The strength of HBO’s newest drama, True Detective, does not lie with a grotesque murder but in its two leads played by Hollywood Powerhouses Matthew McConaughey and Woody Harrelson. True Detective follows Detectives Rust Cohle (McConaughey) and Martin Hart (Harrelson) as they track down a serial killer in Southern Louisiana. The series is set in two different time periods, 1995 and 2012. True Detective’s creator and head writer is Nic Pizzolatto; Pizzolatto also worked on the U.S. remake of The Killing. Director Cary Fukunaga(2010’s Jane Eyre) handled the first episode and is scheduled to direct the entire series. Fukunaga employs a trick from True Blood, HBO’s other series set in Louisiana, and uses True Detective’s opening credits to highlight the region’s cultural identity.
Contrasting partners is a standard in law enforcement shows and True Detective is no different. In 1995 Detective Rust Cohle is recent transfer from Texas; his off-putting demeanor creates friction amongst his colleagues. Cohle is known as the Taxman because he carries a large ledger to crime scenes in order to take notes. Though Cohle tries to maintain a controlled and detail oriented façade, he is haunted by his past and is battling a substance abuse problem. Detective Martin Hart is a self-described regular guy who believes a man stays grounded by having a family. Hart is a company man; he treads lightly and does not like to ruffle the feathers of his fellow officers and other important people. Initially Hart tries to establish a rapport with Cohle, but becomes frustrated after Cohle expresses beliefs that contradict Hart’s Christian values. Hart tries to maintain two distinct lives, police detective and family man. However Maggie Hart (Michelle Monaghan) wife can see the toil it takes on her husband when the police work bleeds into their domestic life.
Alternating between time periods is certainly not a revolutionary storytelling method. Often it is used to create cheap shocks. However this reviewer was genuinely shocked the first time the action jumped from 1995 to 2012. Though it takes a few moments to adjust to Hart’s expanded waistline and receding hairline in 2012, it is McConaughey’s Cohle who has undergone the most dramatic change. The 2012 version of Cohle has long wild hair and looks disheveled. Gone is Cohle’s controlled nature, in its place is an individual who does not care about anything between his next cigarette and alcoholic drink.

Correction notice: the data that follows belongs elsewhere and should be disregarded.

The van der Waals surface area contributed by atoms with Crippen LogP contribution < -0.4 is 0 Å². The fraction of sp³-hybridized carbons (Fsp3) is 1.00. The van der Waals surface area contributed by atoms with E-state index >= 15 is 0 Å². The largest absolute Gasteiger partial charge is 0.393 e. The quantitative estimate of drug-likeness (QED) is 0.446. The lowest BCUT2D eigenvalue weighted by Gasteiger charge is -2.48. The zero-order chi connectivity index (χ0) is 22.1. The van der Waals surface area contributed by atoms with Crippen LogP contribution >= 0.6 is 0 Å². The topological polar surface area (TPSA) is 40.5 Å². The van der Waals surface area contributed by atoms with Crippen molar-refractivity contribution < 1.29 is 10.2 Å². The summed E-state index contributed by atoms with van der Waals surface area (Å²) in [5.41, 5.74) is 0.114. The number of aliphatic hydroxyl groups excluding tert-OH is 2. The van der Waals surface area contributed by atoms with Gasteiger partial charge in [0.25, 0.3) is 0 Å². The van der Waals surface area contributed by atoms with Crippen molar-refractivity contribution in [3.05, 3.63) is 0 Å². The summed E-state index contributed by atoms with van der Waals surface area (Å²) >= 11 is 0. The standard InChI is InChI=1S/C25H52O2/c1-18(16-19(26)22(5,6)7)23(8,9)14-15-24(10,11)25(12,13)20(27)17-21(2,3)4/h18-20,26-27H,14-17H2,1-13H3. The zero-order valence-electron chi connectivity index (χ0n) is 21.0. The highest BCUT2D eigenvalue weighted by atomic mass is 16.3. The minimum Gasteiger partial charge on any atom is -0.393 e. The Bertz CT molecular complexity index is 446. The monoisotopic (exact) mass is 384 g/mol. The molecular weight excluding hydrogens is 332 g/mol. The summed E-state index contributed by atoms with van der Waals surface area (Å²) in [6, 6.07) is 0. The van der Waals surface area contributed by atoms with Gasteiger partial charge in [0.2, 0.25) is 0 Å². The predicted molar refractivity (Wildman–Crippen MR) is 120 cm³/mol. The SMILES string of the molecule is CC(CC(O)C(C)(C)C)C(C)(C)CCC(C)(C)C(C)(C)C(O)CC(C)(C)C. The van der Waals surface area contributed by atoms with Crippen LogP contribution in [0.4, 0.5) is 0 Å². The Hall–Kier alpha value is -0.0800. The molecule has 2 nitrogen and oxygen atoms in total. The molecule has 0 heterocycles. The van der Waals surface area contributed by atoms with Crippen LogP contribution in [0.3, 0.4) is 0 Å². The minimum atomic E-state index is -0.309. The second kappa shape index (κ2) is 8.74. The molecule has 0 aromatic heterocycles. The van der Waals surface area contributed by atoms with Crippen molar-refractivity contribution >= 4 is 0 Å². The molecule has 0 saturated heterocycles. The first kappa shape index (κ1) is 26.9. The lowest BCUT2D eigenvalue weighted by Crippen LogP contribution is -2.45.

The documentary style setup used to interview Cohle and Hart in 2012 enables viewers to slowly peel back the character’s layers and their environment. Subsequently the audience is given clues about what transpired during the intervening seventeen years. By introducing Detective Maynard Gilbough (The Wire’s Michael Potts) and Detective Thomas Papania (Sons of Anarchy’s Tory Kittles), the individuals behind the camera, so early in the series this reviewer hopes they become a significant part of the show. Investing in supporting cast members will strengthen the appeal of the series. This will become important once the novelty of McConaughey and Harrelson’s characters have worn off.
True Detectives’ greatest strength could also prove its undoing if not utilized properly. The 1995 and 2012 incarnations of Detectives Cohle and Hart are exciting to watch, however writer Nic Pizzolatto must remember to keep the central plot moving. Each episode should offer a piece of information to drive the plot along or a twist. Unfortunately the first episode’s twist was telegraphed within the opening minutes of the episode. The audience for a two hour film could be satisfied by a well-acted character driven drama. However individuals tuning in for an eight episode program have different expectations because they are investing more time. Viewers want to feel rewarded for their commitment regardless of whoever is the guilty party. Great mystery programs are not only remembered for their characters but also their intricate pacing and plotting.
True Detective starts on Sky Atlantic on February 22nd.
Contributed by Mo Walker